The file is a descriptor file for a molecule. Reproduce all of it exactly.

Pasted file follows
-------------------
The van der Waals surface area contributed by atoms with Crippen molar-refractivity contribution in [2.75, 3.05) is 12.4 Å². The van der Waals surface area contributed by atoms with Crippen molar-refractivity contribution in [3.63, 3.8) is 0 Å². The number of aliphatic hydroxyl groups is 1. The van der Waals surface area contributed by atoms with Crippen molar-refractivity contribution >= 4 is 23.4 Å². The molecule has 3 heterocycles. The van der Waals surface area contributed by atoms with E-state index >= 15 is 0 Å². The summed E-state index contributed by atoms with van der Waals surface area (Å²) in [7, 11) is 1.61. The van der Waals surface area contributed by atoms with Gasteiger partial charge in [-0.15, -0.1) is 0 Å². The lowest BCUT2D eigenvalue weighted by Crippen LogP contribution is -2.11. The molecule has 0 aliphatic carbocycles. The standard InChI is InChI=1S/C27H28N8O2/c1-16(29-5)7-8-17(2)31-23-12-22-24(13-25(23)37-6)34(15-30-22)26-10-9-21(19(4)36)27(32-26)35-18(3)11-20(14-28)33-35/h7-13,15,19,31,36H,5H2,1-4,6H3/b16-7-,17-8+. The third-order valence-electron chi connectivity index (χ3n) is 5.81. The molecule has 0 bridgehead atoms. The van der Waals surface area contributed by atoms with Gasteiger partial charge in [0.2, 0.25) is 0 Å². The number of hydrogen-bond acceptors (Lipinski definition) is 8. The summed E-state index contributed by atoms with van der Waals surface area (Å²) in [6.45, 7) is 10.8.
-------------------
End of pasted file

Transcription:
The van der Waals surface area contributed by atoms with Crippen molar-refractivity contribution in [2.75, 3.05) is 12.4 Å². The van der Waals surface area contributed by atoms with Crippen molar-refractivity contribution in [3.63, 3.8) is 0 Å². The number of aliphatic hydroxyl groups is 1. The van der Waals surface area contributed by atoms with Crippen molar-refractivity contribution >= 4 is 23.4 Å². The molecule has 3 heterocycles. The van der Waals surface area contributed by atoms with E-state index >= 15 is 0 Å². The summed E-state index contributed by atoms with van der Waals surface area (Å²) in [7, 11) is 1.61. The van der Waals surface area contributed by atoms with Gasteiger partial charge in [-0.15, -0.1) is 0 Å². The lowest BCUT2D eigenvalue weighted by Crippen LogP contribution is -2.11. The molecule has 0 aliphatic carbocycles. The standard InChI is InChI=1S/C27H28N8O2/c1-16(29-5)7-8-17(2)31-23-12-22-24(13-25(23)37-6)34(15-30-22)26-10-9-21(19(4)36)27(32-26)35-18(3)11-20(14-28)33-35/h7-13,15,19,31,36H,5H2,1-4,6H3/b16-7-,17-8+. The third-order valence-electron chi connectivity index (χ3n) is 5.81. The molecule has 0 bridgehead atoms. The van der Waals surface area contributed by atoms with Gasteiger partial charge in [0.2, 0.25) is 0 Å². The number of hydrogen-bond acceptors (Lipinski definition) is 8. The summed E-state index contributed by atoms with van der Waals surface area (Å²) in [6.45, 7) is 10.8.